“I went out and picked up some liquid nitrogen, oak barrels and a deep freezer and in doing so, a certain passion was born which has now become full-time work. I have since been devoted to the development of bitters, syrups and plant infusions,” he says.
Though he took a few courses on the subject, Berkowitz considers himself to be self-taught, using a few books and a lot of experimentation to hone his craft. However, his connection to the food world gives him a unique approach to cocktails. “Mixology is very close to the kitchen,” he explains, adding that the ability to combine ingredients to create flavour sensations is the common ground between chefs and mixologists. “People who like cooking are the ones who like cocktails,” he asserts, while also noting that creative cocktails typically appeal to adventurist palates who are willing to part with a few bucks for the chance to enter a new taste territory. “It’s not everyone who is willing to pay $14 for a barrel-aged Negroni, or a gin and tonic made with nitrogen and served in a soup bowl with some picked cucumber.”
Like a chef, Berkowitz is specific about the ingredients used for certain of his creations, like his Maker’s Iced Tea. “I’m using Maker’s Mark [bourbon] for that one. The reason is simple; it contains a high percentage of red winter wheat, which results in a comparatively soft and gentle spirit that marries nicely with the oolong tea, fresh herbs and birch syrup.” And since he’s noticed a trend towards cocktails that feature different sugars and salts, the Maker’s Ice Tea is rimmed with a blend of cane sugar and pink salt.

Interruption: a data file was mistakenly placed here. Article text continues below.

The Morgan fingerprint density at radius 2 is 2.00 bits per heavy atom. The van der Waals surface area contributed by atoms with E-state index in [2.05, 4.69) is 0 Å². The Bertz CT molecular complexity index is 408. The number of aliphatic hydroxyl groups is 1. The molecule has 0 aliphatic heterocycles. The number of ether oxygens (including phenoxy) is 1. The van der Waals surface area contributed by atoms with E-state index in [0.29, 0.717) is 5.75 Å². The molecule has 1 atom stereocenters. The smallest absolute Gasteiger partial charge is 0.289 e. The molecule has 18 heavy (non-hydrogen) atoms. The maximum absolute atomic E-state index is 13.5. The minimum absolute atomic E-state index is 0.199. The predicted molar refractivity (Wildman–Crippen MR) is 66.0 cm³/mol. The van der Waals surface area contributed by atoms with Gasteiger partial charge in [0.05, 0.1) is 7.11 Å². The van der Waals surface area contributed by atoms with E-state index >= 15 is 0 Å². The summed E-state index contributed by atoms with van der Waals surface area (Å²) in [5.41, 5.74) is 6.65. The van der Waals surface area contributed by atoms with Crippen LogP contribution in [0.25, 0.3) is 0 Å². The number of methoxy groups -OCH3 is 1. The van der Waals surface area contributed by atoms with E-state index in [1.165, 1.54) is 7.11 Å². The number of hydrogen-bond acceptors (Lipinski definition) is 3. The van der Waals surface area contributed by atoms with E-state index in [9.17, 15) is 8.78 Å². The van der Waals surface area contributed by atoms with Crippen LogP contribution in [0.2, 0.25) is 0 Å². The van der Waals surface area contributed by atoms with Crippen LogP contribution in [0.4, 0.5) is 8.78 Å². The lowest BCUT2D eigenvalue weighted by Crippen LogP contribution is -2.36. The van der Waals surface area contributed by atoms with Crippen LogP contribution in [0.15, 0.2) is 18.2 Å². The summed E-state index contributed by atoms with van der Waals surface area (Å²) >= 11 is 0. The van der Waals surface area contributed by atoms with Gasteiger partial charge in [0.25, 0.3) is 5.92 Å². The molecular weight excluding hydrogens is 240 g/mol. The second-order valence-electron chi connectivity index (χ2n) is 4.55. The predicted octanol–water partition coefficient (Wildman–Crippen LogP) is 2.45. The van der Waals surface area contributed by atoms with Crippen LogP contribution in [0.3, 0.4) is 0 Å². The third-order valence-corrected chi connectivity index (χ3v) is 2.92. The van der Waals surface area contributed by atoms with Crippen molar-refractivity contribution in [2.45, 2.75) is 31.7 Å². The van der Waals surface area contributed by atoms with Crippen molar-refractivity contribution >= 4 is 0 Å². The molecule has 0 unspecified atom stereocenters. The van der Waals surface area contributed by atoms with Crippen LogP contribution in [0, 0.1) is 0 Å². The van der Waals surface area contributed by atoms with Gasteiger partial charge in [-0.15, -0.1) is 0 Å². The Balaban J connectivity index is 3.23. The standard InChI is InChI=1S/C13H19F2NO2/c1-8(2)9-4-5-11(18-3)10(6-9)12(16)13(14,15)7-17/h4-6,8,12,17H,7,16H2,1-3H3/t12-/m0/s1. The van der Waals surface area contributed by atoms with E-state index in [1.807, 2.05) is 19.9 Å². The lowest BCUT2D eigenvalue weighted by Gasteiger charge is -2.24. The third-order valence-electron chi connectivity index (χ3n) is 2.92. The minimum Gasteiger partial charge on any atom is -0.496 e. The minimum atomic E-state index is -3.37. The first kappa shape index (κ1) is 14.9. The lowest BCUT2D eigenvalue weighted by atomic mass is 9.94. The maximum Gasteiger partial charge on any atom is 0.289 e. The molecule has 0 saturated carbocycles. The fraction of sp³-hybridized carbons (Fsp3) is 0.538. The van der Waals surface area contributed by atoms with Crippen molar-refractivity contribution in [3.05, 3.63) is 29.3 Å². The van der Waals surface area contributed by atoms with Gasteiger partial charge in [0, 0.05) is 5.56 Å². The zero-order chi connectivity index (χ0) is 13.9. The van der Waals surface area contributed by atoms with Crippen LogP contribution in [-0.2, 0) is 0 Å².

As with Berkowitz, experimentation and trial and error got Marc André Fillion (Boudoir Lounge/mixologyquebec.com) hooked on mixology. “I love to play with liquids,” he confesses, “to make totally new flavours by mixing things together in a way that seems weird but which leads to wonderful results.” Cocktail gestalt, as it were.
Though he has seen an increased interest in the classics, Fillion is much more interested in putting new twists on old faithfuls, or creating totally new “concocktions”. His featured recipe, the PizzMartini, is pretty much a meal in a glass. “The secret is to frost the rim of the glass with Parmesan!” he reveals.
“People tend to forget that we have one of the most exciting bar scenes in the country. They seem to stop once they hit Toronto,” laments The Middle Spoon’s Jenner Cormier in response to my queries about mixology out east. “It would be amazing to get some exposure for Halifax; to put us on the map, so to speak, for a cocktail destination.” With guys like Cormier leading the charge, that kind of exposure should take nothing more than a bit of time.